Figure 4. Over-burning occurs when the machine slows down while using a fixed laser pulse rate
A Superior Solution

While skywriting achieves constant fluence, it adds significant processing time, which is undesirable in production. Polaris Motion has developed an improved solution for laser power delivery that is independent of velocity, acceleration and jerk. Our fixed pitch laser triggering hardware algorithm fires the laser based on the distance that has been traveled along the planned marking path (Figure 6). Our spacing based approach allows for maximum processing speeds at corners; it creates no wasted movements; and most importantly, it delivers steady fluence for superior and consistent material processing.

Figure 5. Consistent power delivery using skywriting with a fixed laser pulse rate
Figure 6. Consistent power delivery using fixed pitch triggering

Setting up pulsed lasers was incredibly easy with Polaris, and the fixed pitch triggering was genuinely one of the coolest features that I have used. It provided consistent surface marking while removing speed and frequency as variables in laser power delivery.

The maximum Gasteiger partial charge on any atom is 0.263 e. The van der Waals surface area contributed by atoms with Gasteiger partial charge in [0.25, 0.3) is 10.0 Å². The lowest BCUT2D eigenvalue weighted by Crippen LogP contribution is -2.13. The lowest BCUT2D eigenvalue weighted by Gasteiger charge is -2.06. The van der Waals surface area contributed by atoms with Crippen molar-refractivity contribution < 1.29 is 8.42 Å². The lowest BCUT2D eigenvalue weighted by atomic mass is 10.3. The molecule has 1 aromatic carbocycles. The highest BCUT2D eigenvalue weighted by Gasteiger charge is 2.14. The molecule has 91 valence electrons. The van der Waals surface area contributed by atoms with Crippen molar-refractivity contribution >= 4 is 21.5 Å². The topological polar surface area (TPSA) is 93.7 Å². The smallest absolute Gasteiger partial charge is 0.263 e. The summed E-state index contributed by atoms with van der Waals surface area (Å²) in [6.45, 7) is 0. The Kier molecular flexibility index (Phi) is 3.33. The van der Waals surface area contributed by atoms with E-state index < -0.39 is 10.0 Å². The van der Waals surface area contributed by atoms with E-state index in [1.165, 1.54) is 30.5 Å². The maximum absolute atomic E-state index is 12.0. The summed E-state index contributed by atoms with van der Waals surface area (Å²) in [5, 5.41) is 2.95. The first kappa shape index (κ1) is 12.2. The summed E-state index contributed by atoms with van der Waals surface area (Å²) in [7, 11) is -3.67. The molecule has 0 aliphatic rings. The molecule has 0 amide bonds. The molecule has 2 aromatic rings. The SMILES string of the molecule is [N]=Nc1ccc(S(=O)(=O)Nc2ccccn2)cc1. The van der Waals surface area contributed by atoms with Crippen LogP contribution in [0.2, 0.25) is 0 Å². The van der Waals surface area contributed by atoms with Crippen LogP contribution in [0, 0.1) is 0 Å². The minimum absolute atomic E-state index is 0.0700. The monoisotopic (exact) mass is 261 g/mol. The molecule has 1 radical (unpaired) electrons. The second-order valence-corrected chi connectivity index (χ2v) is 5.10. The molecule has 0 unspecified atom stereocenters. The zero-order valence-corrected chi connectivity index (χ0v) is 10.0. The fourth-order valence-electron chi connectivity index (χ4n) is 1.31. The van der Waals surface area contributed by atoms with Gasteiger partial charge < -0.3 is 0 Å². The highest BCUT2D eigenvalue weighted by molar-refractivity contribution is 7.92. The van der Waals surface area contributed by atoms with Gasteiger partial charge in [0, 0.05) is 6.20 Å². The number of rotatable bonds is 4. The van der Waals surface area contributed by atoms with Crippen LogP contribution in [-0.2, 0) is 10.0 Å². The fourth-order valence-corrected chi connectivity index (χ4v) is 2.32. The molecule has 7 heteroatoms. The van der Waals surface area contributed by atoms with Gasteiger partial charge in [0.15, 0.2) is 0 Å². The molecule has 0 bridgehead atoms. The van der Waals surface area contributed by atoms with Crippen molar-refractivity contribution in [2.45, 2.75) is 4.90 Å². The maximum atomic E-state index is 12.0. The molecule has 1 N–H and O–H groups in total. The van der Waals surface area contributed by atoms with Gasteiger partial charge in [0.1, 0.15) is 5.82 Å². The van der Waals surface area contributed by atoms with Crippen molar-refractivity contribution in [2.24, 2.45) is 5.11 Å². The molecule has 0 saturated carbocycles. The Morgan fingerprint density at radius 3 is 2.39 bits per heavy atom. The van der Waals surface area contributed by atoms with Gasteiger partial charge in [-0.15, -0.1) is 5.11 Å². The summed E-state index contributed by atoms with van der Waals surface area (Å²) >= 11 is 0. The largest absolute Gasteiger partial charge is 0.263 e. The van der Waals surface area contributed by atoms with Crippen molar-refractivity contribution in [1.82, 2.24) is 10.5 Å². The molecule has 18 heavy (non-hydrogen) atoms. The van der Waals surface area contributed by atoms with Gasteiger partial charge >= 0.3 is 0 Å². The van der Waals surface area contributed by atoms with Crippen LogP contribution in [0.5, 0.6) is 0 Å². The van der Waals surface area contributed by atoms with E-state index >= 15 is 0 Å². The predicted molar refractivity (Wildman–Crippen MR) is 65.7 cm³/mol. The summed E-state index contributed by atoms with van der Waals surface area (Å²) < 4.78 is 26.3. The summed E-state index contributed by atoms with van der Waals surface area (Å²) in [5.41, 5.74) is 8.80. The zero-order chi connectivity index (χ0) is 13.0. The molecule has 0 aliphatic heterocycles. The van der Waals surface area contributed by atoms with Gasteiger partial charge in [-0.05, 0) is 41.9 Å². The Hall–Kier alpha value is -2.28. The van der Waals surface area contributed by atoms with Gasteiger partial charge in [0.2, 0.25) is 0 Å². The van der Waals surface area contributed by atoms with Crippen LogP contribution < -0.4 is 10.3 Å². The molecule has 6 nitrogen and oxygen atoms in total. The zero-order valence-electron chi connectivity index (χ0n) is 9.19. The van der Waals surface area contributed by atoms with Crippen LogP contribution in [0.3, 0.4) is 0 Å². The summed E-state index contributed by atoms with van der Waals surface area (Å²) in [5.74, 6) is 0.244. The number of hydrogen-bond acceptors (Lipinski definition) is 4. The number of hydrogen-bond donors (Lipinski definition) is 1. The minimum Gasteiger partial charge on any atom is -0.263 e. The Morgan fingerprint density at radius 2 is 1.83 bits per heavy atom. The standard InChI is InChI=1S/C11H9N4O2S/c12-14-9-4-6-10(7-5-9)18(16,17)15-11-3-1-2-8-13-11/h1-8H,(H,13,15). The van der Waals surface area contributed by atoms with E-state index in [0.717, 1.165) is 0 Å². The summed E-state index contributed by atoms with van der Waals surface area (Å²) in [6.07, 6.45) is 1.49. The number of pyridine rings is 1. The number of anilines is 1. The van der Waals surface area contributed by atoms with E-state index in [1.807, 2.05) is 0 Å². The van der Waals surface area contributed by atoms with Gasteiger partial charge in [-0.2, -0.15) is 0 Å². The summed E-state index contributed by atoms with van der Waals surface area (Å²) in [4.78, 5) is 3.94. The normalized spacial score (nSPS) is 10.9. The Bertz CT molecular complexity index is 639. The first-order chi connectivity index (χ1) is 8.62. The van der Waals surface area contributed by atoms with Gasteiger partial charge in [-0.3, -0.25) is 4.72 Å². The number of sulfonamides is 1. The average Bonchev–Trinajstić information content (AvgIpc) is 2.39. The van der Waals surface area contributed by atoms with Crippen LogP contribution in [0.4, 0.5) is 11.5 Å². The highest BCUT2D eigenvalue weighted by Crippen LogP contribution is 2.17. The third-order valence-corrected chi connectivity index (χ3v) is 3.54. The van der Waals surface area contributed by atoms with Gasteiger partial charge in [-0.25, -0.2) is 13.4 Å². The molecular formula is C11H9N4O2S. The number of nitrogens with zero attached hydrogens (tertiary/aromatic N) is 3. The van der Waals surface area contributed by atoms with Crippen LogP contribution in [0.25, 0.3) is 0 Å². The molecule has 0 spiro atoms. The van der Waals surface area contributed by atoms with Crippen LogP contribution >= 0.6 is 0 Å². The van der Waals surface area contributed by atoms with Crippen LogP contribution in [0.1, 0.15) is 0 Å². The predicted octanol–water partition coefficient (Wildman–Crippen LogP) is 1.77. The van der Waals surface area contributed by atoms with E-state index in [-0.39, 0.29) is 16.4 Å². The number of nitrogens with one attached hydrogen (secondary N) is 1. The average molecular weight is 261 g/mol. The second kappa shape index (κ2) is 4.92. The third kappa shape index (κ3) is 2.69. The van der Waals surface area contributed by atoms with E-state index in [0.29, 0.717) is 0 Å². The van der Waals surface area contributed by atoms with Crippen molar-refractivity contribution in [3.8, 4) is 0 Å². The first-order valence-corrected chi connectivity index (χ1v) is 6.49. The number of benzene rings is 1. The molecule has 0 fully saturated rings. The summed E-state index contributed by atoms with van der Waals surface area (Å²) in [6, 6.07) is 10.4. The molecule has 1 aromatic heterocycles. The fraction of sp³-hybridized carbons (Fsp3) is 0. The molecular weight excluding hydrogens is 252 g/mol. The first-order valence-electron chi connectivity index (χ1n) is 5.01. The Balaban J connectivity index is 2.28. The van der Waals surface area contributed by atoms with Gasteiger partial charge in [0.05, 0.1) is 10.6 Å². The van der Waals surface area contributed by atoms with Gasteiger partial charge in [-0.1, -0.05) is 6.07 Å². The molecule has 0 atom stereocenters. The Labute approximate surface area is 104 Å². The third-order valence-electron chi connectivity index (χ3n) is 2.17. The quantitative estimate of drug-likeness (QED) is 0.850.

Andrew Hargreave
Automation Engineer
DynaVap, LLC
No Need to Rewire your System When Changing Laser Triggering Modes

You may be accustomed to changing peripheral wiring when an alternate triggering mode is required for a project. This is not the case with Polaris Motion. We have created an alternate, more flexible laser control method. Simply route a digital output from the Polaris control system to your laser of choice. This output sends the necessary information to trigger your laser according to our laser triggering hardware algorithm. There is no need for complicated encoder re-wiring and splicing. The laser triggering mode is easily changed in Polaris CAD/CAM via a dropdown menu.

Using Polaris CAD/CAM Makes Toolpath Generation and Machine Operation Easy